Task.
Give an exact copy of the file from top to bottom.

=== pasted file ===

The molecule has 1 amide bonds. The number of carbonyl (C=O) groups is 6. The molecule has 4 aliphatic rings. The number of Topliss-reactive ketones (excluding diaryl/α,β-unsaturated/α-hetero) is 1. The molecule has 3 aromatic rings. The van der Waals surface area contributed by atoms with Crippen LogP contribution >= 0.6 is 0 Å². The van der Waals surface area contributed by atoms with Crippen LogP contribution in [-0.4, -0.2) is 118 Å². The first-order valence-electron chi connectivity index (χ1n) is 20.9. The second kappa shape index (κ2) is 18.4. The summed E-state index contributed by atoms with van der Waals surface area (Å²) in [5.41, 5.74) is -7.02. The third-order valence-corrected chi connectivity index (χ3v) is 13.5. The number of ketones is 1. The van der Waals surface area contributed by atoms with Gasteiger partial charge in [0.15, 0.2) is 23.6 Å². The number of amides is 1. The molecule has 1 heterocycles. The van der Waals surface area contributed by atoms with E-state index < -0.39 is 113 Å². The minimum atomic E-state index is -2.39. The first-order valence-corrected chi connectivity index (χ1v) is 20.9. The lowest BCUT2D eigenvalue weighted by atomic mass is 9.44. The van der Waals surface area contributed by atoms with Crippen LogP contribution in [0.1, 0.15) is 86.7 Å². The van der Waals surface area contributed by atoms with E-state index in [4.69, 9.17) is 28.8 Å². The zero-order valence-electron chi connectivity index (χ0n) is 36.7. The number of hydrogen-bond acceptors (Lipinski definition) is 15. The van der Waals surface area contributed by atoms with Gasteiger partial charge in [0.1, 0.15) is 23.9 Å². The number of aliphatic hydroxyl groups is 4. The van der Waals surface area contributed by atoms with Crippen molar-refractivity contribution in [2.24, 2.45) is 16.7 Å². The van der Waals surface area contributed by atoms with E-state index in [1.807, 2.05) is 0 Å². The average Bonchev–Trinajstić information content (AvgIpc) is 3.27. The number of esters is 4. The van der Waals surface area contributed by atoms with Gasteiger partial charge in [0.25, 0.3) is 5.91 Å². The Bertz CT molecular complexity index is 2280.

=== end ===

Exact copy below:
The molecule has 1 amide bonds. The number of carbonyl (C=O) groups is 6. The molecule has 4 aliphatic rings. The number of Topliss-reactive ketones (excluding diaryl/α,β-unsaturated/α-hetero) is 1. The molecule has 3 aromatic rings. The van der Waals surface area contributed by atoms with Crippen LogP contribution >= 0.6 is 0 Å². The van der Waals surface area contributed by atoms with Crippen LogP contribution in [-0.4, -0.2) is 118 Å². The first-order valence-electron chi connectivity index (χ1n) is 20.9. The second kappa shape index (κ2) is 18.4. The summed E-state index contributed by atoms with van der Waals surface area (Å²) in [5.41, 5.74) is -7.02. The third-order valence-corrected chi connectivity index (χ3v) is 13.5. The number of ketones is 1. The van der Waals surface area contributed by atoms with Gasteiger partial charge in [0.15, 0.2) is 23.6 Å². The number of amides is 1. The molecule has 1 heterocycles. The van der Waals surface area contributed by atoms with E-state index < -0.39 is 113 Å². The minimum atomic E-state index is -2.39. The first-order valence-corrected chi connectivity index (χ1v) is 20.9. The lowest BCUT2D eigenvalue weighted by atomic mass is 9.44. The van der Waals surface area contributed by atoms with Crippen LogP contribution in [0.1, 0.15) is 86.7 Å². The van der Waals surface area contributed by atoms with E-state index in [4.69, 9.17) is 28.8 Å². The zero-order valence-electron chi connectivity index (χ0n) is 36.7. The number of hydrogen-bond acceptors (Lipinski definition) is 15. The van der Waals surface area contributed by atoms with Gasteiger partial charge in [0.1, 0.15) is 23.9 Å². The number of aliphatic hydroxyl groups is 4. The van der Waals surface area contributed by atoms with Crippen molar-refractivity contribution in [2.24, 2.45) is 16.7 Å². The van der Waals surface area contributed by atoms with E-state index in [1.807, 2.05) is 0 Å². The average Bonchev–Trinajstić information content (AvgIpc) is 3.27. The number of esters is 4. The van der Waals surface area contributed by atoms with Gasteiger partial charge in [0.25, 0.3) is 5.91 Å². The Bertz CT molecular complexity index is 2280.